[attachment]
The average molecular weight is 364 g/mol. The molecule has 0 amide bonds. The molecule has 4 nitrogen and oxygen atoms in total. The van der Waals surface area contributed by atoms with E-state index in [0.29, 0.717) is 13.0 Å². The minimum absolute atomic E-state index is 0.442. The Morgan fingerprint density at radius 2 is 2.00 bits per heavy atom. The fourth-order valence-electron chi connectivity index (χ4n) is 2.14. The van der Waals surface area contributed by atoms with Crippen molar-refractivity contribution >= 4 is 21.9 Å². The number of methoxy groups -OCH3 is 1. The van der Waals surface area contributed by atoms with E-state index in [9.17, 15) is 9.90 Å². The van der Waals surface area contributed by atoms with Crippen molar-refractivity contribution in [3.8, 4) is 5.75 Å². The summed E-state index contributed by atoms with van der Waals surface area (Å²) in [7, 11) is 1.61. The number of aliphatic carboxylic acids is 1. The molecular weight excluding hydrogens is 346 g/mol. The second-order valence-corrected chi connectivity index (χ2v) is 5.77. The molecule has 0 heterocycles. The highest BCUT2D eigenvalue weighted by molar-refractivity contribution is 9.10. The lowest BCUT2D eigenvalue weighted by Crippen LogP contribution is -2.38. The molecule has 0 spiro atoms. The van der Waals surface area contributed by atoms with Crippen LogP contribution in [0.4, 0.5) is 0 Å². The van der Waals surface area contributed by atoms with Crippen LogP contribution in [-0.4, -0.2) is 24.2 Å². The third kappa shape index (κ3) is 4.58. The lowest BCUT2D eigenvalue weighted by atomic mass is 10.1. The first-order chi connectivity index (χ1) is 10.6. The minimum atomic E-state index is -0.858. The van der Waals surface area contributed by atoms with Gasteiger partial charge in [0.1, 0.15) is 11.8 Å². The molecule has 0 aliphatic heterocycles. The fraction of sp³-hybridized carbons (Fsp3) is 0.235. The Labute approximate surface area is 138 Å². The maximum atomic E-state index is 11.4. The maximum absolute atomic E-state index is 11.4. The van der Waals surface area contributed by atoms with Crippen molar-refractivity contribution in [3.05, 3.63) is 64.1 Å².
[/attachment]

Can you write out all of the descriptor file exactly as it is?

The average molecular weight is 364 g/mol. The molecule has 0 amide bonds. The molecule has 4 nitrogen and oxygen atoms in total. The van der Waals surface area contributed by atoms with E-state index in [0.29, 0.717) is 13.0 Å². The minimum absolute atomic E-state index is 0.442. The Morgan fingerprint density at radius 2 is 2.00 bits per heavy atom. The fourth-order valence-electron chi connectivity index (χ4n) is 2.14. The van der Waals surface area contributed by atoms with Crippen molar-refractivity contribution >= 4 is 21.9 Å². The number of methoxy groups -OCH3 is 1. The van der Waals surface area contributed by atoms with E-state index in [9.17, 15) is 9.90 Å². The van der Waals surface area contributed by atoms with Crippen molar-refractivity contribution in [3.8, 4) is 5.75 Å². The summed E-state index contributed by atoms with van der Waals surface area (Å²) in [7, 11) is 1.61. The number of aliphatic carboxylic acids is 1. The molecular weight excluding hydrogens is 346 g/mol. The second-order valence-corrected chi connectivity index (χ2v) is 5.77. The molecule has 0 heterocycles. The highest BCUT2D eigenvalue weighted by molar-refractivity contribution is 9.10. The lowest BCUT2D eigenvalue weighted by Crippen LogP contribution is -2.38. The molecule has 0 spiro atoms. The van der Waals surface area contributed by atoms with Crippen LogP contribution in [0.4, 0.5) is 0 Å². The van der Waals surface area contributed by atoms with Crippen LogP contribution in [-0.4, -0.2) is 24.2 Å². The third kappa shape index (κ3) is 4.58. The lowest BCUT2D eigenvalue weighted by atomic mass is 10.1. The first-order chi connectivity index (χ1) is 10.6. The minimum atomic E-state index is -0.858. The van der Waals surface area contributed by atoms with Gasteiger partial charge in [0.1, 0.15) is 11.8 Å². The molecule has 0 aliphatic heterocycles. The fraction of sp³-hybridized carbons (Fsp3) is 0.235. The Labute approximate surface area is 138 Å². The maximum atomic E-state index is 11.4. The maximum absolute atomic E-state index is 11.4. The van der Waals surface area contributed by atoms with Crippen molar-refractivity contribution in [3.05, 3.63) is 64.1 Å².